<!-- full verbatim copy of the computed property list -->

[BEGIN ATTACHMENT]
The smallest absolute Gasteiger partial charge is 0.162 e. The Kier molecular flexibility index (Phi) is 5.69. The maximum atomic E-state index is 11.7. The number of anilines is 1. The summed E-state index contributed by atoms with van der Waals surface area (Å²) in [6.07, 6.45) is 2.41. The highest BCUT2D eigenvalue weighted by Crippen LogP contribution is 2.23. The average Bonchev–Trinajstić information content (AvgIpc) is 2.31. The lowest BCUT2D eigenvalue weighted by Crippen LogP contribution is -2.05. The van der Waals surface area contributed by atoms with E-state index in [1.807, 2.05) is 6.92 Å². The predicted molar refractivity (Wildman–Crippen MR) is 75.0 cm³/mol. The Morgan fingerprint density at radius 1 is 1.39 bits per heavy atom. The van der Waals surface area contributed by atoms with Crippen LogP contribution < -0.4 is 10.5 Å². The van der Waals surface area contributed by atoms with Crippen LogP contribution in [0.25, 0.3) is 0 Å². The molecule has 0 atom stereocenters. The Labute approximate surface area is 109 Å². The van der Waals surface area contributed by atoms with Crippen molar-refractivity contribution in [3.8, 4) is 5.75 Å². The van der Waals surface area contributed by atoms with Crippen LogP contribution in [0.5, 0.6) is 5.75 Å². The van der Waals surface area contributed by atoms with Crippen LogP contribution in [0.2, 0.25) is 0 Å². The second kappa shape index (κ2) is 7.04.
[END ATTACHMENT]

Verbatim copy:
The smallest absolute Gasteiger partial charge is 0.162 e. The Kier molecular flexibility index (Phi) is 5.69. The maximum atomic E-state index is 11.7. The number of anilines is 1. The summed E-state index contributed by atoms with van der Waals surface area (Å²) in [6.07, 6.45) is 2.41. The highest BCUT2D eigenvalue weighted by Crippen LogP contribution is 2.23. The average Bonchev–Trinajstić information content (AvgIpc) is 2.31. The lowest BCUT2D eigenvalue weighted by Crippen LogP contribution is -2.05. The van der Waals surface area contributed by atoms with E-state index in [1.807, 2.05) is 6.92 Å². The predicted molar refractivity (Wildman–Crippen MR) is 75.0 cm³/mol. The Morgan fingerprint density at radius 1 is 1.39 bits per heavy atom. The van der Waals surface area contributed by atoms with Crippen LogP contribution < -0.4 is 10.5 Å². The van der Waals surface area contributed by atoms with Crippen LogP contribution in [0.25, 0.3) is 0 Å². The molecule has 0 atom stereocenters. The Labute approximate surface area is 109 Å². The van der Waals surface area contributed by atoms with Crippen molar-refractivity contribution in [3.8, 4) is 5.75 Å². The van der Waals surface area contributed by atoms with Crippen LogP contribution in [0.5, 0.6) is 5.75 Å². The van der Waals surface area contributed by atoms with Crippen LogP contribution in [0.2, 0.25) is 0 Å². The second kappa shape index (κ2) is 7.04.